Which Crucial Character Could Die In The Final Season Of Fringe?

By Brent McKnight | 8 years ago

As the series finale of Fox’s Fringe draws closer, you can’t help but think death may be on the horizon. Especially considering how season four ended, with one character dying and returning. (Don’t want to spoil anything for those of you who haven’t seen it yet.) One crucial character in the cast wonders if he will make through the truncated thirteen-episode season alive.

John Noble as Walter Bishop in Fringe

Talking with TV Guide, John Noble, who plays Dr. Walter Bishop on Fringe, discusses the potential for his character to meet his end.

I think they’ve got to find a way to do it… I think they’re going to find a way to disappear him…The storytelling mode, does it work to kill off a hero? I’m not sure that it does sometimes. You can see a person go through an enormous journey, but somewhere at the end of that journey, there’s a change — whatever the change is. It’s [usually] a change for the better, even though it may mean that person is not there.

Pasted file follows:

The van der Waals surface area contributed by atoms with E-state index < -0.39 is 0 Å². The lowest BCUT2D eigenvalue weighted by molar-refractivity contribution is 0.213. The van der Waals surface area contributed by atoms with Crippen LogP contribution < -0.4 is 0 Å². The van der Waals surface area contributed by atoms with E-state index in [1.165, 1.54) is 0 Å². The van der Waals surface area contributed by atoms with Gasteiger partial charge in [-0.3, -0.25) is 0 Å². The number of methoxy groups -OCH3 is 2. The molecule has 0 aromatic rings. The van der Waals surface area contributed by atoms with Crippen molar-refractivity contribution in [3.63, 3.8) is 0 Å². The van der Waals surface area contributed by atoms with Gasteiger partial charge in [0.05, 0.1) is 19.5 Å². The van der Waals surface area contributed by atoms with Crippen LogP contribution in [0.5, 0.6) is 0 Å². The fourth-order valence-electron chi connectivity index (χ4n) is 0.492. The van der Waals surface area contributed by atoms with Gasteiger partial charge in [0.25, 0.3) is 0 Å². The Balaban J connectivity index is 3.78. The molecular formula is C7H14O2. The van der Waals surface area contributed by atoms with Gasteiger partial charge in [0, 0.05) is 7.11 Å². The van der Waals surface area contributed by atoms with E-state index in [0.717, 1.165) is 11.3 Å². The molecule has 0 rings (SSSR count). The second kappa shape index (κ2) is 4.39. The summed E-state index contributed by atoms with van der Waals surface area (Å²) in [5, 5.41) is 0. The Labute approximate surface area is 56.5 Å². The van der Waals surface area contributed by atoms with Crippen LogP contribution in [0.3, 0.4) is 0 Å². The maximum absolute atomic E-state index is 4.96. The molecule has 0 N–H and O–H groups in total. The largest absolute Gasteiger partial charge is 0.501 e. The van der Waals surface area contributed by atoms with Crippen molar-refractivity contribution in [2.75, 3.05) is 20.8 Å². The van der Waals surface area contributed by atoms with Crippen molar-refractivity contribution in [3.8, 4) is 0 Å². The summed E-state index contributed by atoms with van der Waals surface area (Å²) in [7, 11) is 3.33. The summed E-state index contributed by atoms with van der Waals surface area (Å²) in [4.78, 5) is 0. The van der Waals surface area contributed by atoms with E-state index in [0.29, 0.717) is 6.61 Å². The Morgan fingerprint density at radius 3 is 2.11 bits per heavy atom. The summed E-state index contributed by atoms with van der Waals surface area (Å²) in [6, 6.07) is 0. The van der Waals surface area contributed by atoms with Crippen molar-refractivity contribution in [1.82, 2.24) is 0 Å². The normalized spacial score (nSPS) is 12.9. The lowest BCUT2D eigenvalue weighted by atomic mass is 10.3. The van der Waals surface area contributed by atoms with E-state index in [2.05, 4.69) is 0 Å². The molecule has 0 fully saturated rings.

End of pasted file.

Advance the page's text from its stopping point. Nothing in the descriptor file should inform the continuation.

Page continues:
This begs the question, does Walter have to die to atone for all of his sins? Between playing god, experimenting on children, and ripping holes in multiple universes, among other things, he’s got a lot to answer for.

Much of the final season will take place in the year 2036, like the season four episode “Letters of Transit,” and there are any number of things that could happen to Walter in that dystopian future. Sill, Noble doesn’t think the writers will kill him off just to kill him off, that they won’t do the deed unless it serves a greater narrative purpose.

I think that would be horrible. I think the fans would storm the citadel… But I think it would also be really honorable and dignified if they find some way for Walter to willingly end this nonsense. But I don’t actually know how they’ll do that yet. But I believe they have to.

You can imagine Walter taking to road of noble self-sacrifice if the situation demands. At the end of last season he showed he can make a hard choice when necessary, but does that include throwing himself in front of the metaphorical bus?

What do you think? Does Walter have to die?

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